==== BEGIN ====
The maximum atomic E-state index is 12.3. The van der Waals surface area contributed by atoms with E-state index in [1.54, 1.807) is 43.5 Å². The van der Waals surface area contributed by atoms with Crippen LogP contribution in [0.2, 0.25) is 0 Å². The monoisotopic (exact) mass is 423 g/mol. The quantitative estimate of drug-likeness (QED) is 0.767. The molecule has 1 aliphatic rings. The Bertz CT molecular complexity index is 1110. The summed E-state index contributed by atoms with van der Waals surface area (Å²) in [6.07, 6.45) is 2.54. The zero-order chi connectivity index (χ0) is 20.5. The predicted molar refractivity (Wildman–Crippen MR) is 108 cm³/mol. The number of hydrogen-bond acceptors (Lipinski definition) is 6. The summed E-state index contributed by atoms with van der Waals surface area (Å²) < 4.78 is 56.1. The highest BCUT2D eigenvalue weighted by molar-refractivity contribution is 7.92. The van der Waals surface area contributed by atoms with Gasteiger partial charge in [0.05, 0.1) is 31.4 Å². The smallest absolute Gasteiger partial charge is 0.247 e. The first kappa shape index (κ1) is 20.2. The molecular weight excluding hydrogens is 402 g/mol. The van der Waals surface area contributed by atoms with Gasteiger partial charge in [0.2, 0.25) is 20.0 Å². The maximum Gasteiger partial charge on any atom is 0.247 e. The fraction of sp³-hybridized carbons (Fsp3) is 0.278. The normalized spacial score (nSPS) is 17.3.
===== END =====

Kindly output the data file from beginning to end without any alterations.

The maximum atomic E-state index is 12.3. The van der Waals surface area contributed by atoms with E-state index in [1.54, 1.807) is 43.5 Å². The van der Waals surface area contributed by atoms with Crippen LogP contribution in [0.2, 0.25) is 0 Å². The monoisotopic (exact) mass is 423 g/mol. The quantitative estimate of drug-likeness (QED) is 0.767. The molecule has 1 aliphatic rings. The Bertz CT molecular complexity index is 1110. The summed E-state index contributed by atoms with van der Waals surface area (Å²) in [6.07, 6.45) is 2.54. The zero-order chi connectivity index (χ0) is 20.5. The predicted molar refractivity (Wildman–Crippen MR) is 108 cm³/mol. The number of hydrogen-bond acceptors (Lipinski definition) is 6. The summed E-state index contributed by atoms with van der Waals surface area (Å²) < 4.78 is 56.1. The highest BCUT2D eigenvalue weighted by molar-refractivity contribution is 7.92. The van der Waals surface area contributed by atoms with Gasteiger partial charge in [0.05, 0.1) is 31.4 Å². The smallest absolute Gasteiger partial charge is 0.247 e. The first kappa shape index (κ1) is 20.2. The molecular weight excluding hydrogens is 402 g/mol. The van der Waals surface area contributed by atoms with Gasteiger partial charge in [0.2, 0.25) is 20.0 Å². The maximum Gasteiger partial charge on any atom is 0.247 e. The fraction of sp³-hybridized carbons (Fsp3) is 0.278. The normalized spacial score (nSPS) is 17.3.